Love it or hate it, Valentine’s Day is right around the corner.


We don’t particularly enjoy all the commercialism that surrounds the holiday, but we do love any excuse to celebrate. So if it means getting dolled up, eating scrumptious food and sipping on good wine… well, we can handle that.


Last year we celebrated Valentine’s Day in Taiwan. Taiwanese celebrate February 14th with fanfare—teddy bears, glittery flowers, and decorations. Stores often have Valentine’s Day discounts. Taipei 101 even lights up with cute hearts. But in addition to the Western date, Taiwanese also celebrate traditional Chinese Valentines Day on the 7th day of the 7th month of the lunar calendar. Honestly we never knew much about this other Valentine’s Day, and from a foreigner’s eye, it certainly didn’t receive as much attention as its Western counterpart.


14 Ways to Celebrate Valentines Day Around the World - A Cruising Couple Hello Kitty Taipei Taiwan


But it got us thinking. How do other countries celebrate Valentine’s Day around the world?


We set out to the handy dandy Internet to see what we could find. Perhaps not surprisingly, we discovered that many countries celebrate Valentine’s Day with roses and chocolates and perhaps a dinner date; many cultures have embraced the Western influence. Other cultures protest the holiday, some even going so far as to set fire to Valentine’s Day merchandise. And finally, some cultures have looked for a way to make the holiday more their own, finding a bit of balance.


Before we set off, we want to be clear that we haven’t experienced any of these celebrations firsthand; the information was sourced from around the web (you can find the original sources with the festival it describes). We say that because we’re curious to know if people actually celebrate these ways. So if you’re from one of the countries listed below, be sure to tell us if you celebrate Valentine’s Day with said tradition!


14 Ways to Celebrate Valentine’s Day Around the World


14 Ways to Celebrate Around the World


1. Argentina


cafayete argentina panorama

Photo via mariusz kluzniak

In Argentina, February 14th is called ‘Dia de los enamorados’, and it’s not uncommon to see lovers celebrating the romantic day together. However, this isn’t the only day of the year dedicated to affection.  Argentineans also celebrate ‘Sweetness Week’ or ‘Semana de la Dulzura’ from July 1-7th.  This holiday was actually created by candy distributors who started the holiday as a marketing campaign, coining the slogan, “a treat for a kiss”. Now it’s a full-on holiday where Argentineans exchange candies for a kiss during the week!


2. Brazil


Sunset over River in Southern Amazon

Brazil stays quite busy during February what with Carnival and all, so it’s more likely to find Brazilians celebrating ‘Dia dos namorados’ on June 12th.  The date is in connection with St. Anthony’s Day on June 13th, a Portuguese monk known as the ‘marriage saint’. Other than the difference in date, the holiday is largely celebrated like that of Valentine’s Day in North America with the exchange of chocolate, flowers and a romantic dinner. Additionally, some girls might write the names of three potential boyfriends on slips of paper to put under their pillow on the eve of the 12th. The next morning, the first paper they pull from their pillow will be the name of the lover they should pursue.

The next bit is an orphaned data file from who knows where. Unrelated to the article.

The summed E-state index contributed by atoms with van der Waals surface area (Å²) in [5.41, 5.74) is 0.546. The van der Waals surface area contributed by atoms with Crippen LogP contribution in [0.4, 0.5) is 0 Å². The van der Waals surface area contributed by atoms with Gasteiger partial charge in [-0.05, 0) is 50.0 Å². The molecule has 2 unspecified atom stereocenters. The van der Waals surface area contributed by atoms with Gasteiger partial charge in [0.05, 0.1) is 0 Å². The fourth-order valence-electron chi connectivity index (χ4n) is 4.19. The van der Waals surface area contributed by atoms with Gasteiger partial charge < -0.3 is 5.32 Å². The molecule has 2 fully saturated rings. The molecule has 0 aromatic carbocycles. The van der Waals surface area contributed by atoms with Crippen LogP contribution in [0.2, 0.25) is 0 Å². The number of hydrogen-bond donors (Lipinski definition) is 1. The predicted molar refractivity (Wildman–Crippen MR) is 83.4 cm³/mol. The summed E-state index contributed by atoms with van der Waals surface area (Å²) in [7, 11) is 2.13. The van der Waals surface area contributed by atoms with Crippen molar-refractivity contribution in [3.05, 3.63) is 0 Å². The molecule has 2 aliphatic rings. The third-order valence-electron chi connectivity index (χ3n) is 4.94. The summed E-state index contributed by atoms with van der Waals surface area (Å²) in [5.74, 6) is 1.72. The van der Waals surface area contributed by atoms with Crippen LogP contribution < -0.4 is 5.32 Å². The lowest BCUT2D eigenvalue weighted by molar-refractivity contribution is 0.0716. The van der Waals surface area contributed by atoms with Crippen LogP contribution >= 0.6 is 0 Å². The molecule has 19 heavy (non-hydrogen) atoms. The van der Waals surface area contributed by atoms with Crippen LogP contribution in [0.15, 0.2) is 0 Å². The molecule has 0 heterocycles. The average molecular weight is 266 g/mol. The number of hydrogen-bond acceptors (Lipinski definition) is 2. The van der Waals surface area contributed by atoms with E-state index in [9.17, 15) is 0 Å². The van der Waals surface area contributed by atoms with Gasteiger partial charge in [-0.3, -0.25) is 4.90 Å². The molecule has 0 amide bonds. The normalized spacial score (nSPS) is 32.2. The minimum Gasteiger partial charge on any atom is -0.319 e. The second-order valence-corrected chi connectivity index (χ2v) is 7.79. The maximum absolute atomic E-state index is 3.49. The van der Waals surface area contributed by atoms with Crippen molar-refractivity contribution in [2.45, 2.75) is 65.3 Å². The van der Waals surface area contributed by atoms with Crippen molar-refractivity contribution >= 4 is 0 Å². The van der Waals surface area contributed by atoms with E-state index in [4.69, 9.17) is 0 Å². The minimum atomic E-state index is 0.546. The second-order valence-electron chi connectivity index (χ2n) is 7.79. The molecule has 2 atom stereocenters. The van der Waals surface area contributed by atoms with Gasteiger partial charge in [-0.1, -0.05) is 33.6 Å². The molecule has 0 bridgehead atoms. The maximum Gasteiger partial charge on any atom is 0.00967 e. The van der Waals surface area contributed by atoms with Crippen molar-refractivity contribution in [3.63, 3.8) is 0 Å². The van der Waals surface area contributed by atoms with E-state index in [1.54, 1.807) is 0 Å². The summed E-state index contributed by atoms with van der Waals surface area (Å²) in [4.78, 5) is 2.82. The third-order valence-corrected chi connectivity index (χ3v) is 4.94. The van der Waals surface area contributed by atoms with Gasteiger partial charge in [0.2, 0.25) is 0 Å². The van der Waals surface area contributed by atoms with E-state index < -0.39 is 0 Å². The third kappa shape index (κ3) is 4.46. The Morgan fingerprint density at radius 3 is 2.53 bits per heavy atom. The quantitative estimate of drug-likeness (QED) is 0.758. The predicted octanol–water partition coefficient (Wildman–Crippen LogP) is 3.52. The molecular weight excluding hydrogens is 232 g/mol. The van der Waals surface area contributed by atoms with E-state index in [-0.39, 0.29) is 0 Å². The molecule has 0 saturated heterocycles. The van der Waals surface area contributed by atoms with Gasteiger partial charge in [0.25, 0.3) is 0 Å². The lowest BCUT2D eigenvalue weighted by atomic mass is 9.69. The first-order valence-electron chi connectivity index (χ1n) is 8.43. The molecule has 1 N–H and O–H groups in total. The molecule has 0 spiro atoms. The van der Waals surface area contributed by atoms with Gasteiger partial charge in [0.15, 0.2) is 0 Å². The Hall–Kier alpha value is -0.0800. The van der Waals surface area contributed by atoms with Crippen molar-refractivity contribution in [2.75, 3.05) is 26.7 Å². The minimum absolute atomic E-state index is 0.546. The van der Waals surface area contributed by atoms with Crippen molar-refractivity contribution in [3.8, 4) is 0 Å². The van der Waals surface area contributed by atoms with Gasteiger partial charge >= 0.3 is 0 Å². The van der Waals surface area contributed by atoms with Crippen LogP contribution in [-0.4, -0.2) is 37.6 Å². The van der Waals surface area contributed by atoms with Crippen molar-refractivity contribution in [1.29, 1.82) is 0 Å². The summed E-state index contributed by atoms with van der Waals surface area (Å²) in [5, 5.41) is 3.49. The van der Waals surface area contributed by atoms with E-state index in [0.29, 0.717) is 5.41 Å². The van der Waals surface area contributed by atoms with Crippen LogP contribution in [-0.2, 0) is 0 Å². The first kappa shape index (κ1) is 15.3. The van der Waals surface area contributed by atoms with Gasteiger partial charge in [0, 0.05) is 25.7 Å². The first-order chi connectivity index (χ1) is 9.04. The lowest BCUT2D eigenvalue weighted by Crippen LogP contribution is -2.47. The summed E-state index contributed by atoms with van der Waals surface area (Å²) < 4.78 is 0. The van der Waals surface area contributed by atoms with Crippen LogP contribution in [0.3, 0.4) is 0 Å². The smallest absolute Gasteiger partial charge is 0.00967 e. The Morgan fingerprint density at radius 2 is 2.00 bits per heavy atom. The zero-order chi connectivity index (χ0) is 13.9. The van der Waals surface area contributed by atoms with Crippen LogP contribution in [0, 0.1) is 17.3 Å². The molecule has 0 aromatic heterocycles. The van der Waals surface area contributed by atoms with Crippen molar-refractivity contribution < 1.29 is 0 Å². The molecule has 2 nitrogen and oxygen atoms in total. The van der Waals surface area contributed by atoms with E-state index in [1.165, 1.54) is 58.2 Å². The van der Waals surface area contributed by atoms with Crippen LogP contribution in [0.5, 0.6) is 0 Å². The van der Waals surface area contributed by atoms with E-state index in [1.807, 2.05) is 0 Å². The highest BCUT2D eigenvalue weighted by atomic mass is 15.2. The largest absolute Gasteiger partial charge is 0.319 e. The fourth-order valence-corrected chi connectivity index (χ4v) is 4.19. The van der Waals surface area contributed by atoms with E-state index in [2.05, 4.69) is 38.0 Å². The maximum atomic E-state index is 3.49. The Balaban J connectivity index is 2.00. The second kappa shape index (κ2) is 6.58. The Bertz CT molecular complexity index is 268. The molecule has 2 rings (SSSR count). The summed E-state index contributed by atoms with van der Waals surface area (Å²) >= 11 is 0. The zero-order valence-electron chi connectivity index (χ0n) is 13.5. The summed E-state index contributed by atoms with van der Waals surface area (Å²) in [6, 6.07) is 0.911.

3. China




Chinese Valentine’s Day is celebrated on the 7th day of the 7th lunar calendar, and is based of the tale of the Cowherd and the Weaving Girl. Legend has it that the poor Cowherd and royal Weaving Girl fell in love and were married, but forced to separate, blocked from each other by the Milky Way. They were only allowed to reunite once a year on what is now known as Chinese Valentine’s Day. Some say it always rains on this day as the two lovers are crying at their reunion.


4. Denmark


Juelsminde, Denmark - Architecture photography

Photo via Giuseppe Milo

So this one is a bit ‘controversial’. When we were researching, we found multiple sources claiming the following:

In Denmark, you might find people giving funny poems or love notes where the sender signs his or her message with dots, not a name. If the recipient can guess the sender’s name correctly, she receives an egg on Easter. However, if the recipient guesses incorrectly, they must give the egg to the sender when he/she has revealed themselves.

Additionally, Danes gift their friends and lovers with white flowers called ‘snowdrops’ on Valentine’s Day.



We wanted to do a bit of fact-checking, so we consulted with our friends over at Nomadic Danes. When asked about the above tradition, they said that they had never even heard of it! So Celia set to facebook to ask her Danish friends their opinion and the overwhelming response was, “I don’t even celebrate Valentine’s Day because it’s just too corny.” Oh well.


5. France


South of France House Sitting


‘Une loterie d’amour’ is an old French Valentine’s tradition, now actually banned because of its tendency to turn riotous. Translated as a ‘Drawing for Love’, single people would enter houses that faced opposite each other, calling out to one another through the windows until they eventually paired off. If the man wasn’t happy with his partner, he could leave his match for a new woman. The women left single would then rage over a therapeutic bonfire, burning images of the men who had left them. As you can imagine, a bunch of angry women around a bonfire can only cause trouble…


Some also believe that the Valentine’s Day card originated in France after Charles, Duke of Orleans, sent the first Valentine’s Day poem to his wife while imprisoned in the Tower of London in 1415.